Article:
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- 4 years 8 months
FARGO — A social service agency that’s housed orphans, facilitated adoptions, provided disaster relief and been the center of sometimes controversial refugee resettlement is marking a major milestone. Lutheran Social Services of North Dakota is celebrating 100 years of helping people in need. Children have been its focus since day one. CEO Jessica Thomasson said the organization was founded by immigrants, many of whom were Lutheran. “They looked around and saw kids and families in need and came together,” Thomasson said.
FARGO — A smartphone app could someday take the place of the plastic driver’s license card most adults carry in their wallets and purses. But how soon that happens may depend on where they live. A bill under consideration in the North Dakota Legislature would establish electronic or digital driver’s licenses in the state, at a projected cost of $3.5 million. It received a "do not pass" recommendation from the House Transportation Committee, and co-sponsor Sen. Scott Meyer, a Republican from Grand Forks, isn’t optimistic about its chances.
FARGO — Children in this area are certainly among the toughest in the country for enduring frigid weather during school recess, but they do have some stiff competition. Fargo and West Fargo public schools send elementary-age children outside for recess every day unless the wind chill or “feels like” index is 15 degrees below zero or lower. That means kids play outside when the wind chill is minus 14 or above. An online search found even colder thresholds in place in a few other school districts.
FARGO — Work areas come in all varieties, but the spaces two men occupy on the Block 9 tower construction site downtown are wildly different than most. Jeff Jerde, 53, and Justin Beauchane, 41, operate the two large cranes being used to build the $117 million, 234-foot high-rise backed by the R.D. Offutt Co. and Gov. Doug Burgum’s Kilbourne Group. Their jobs are to move heavy equipment and materials from one spot to another at the site along Broadway and Second Avenue North.
MOORHEAD, Minn. — He rents “shop space” in a cold-storage building in this city’s industrial park, but isn’t using it for woodworking or any other hobby. Instead, “Homeless Dave,” as he calls himself, has turned the spot not meant for human habitation into his home. Boxes overflowing with household items cover the concrete floor. A bumper-pull camper parked inside is where he showers and sleeps. A makeshift office, where he uses his old computer, is shrouded in tarps and equipped with heat lamps to stave off the winter chill.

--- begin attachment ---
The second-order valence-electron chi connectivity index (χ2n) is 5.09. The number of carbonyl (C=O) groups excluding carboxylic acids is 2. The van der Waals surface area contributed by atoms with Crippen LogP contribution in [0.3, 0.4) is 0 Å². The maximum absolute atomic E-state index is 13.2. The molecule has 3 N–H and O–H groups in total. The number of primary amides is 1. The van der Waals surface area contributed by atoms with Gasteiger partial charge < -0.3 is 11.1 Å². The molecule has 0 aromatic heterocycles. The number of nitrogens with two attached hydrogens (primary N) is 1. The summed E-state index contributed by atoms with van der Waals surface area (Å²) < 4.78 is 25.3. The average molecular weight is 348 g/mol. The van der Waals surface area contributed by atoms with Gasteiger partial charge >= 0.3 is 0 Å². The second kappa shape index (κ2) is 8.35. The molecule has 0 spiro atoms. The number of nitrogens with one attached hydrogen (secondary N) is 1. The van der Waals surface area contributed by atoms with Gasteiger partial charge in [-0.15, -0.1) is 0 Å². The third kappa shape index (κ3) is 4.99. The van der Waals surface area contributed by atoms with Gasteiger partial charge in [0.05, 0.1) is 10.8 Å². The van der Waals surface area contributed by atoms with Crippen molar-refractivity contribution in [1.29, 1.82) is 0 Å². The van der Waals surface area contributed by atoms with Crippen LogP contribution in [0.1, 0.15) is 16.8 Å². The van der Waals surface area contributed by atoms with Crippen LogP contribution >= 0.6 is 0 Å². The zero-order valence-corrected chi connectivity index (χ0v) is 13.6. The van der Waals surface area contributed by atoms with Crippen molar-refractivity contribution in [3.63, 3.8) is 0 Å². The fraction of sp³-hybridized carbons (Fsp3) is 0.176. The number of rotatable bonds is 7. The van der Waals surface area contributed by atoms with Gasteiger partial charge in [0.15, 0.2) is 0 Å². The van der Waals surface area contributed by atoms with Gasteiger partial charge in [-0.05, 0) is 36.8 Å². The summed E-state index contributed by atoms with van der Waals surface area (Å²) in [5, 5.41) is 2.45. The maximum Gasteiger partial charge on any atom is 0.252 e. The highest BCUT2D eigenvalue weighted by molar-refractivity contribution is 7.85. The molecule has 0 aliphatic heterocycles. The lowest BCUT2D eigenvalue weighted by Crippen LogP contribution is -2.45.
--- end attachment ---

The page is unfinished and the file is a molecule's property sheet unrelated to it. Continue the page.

FARGO — At first sight, Sylvia Peach Leiviska doesn’t seem like someone who could take down a 600-pound blue wildebeest. But the 12-year-old Fargo girl, who’s 4-foot-8 and 75 pounds, has quite a story to tell about the animal she snagged on safari with her family in South Africa last summer. In photos, holding the crossbow and rifle she used, she’s dwarfed by the wildebeest’s massive body. “It was just crazy how big it was,” she said.
FARGO —The gums are often swollen and red. The teeth are cracked and decayed. Sometimes, they’re blackened or missing. Nursing supervisor Heidi McLean has seen a lot of mouth misery in her 19 years of working with inmates at the Cass County Jail. The worst is damage done by the use of drugs, including methamphetamine and heroin. “The teeth just rot down to become almost little nubs,” she said.
MANVEL, N.D. — Hunting trips for Chris and Susan Felege are a bit more complicated than they used to be, and the two wouldn’t have it any other way. Along with camouflage gear, guns and ammunition, they’re packing pacifiers, snacks, baby toys and diapers. The couple from rural Manvel has brought daughter Kaylee along for every outdoor adventure they’ve had since her birth in late January.
FARGO — On his recent, grueling journey through the Alaskan bush, Dan Binde ate foods that were low in variety but high in practicality. He lived on ramen noodles, instant potatoes and dehydrated meat that he carried by backpack, stopping at villages every 200 miles or so to replenish the supplies from packages he shipped in advance.
KINDRED, N.D. — A deployment of military members overseas almost always means a period of separation for them and their families. But for a mother and daughter from Kindred, 30 miles southwest of Fargo, it actually means more togetherness.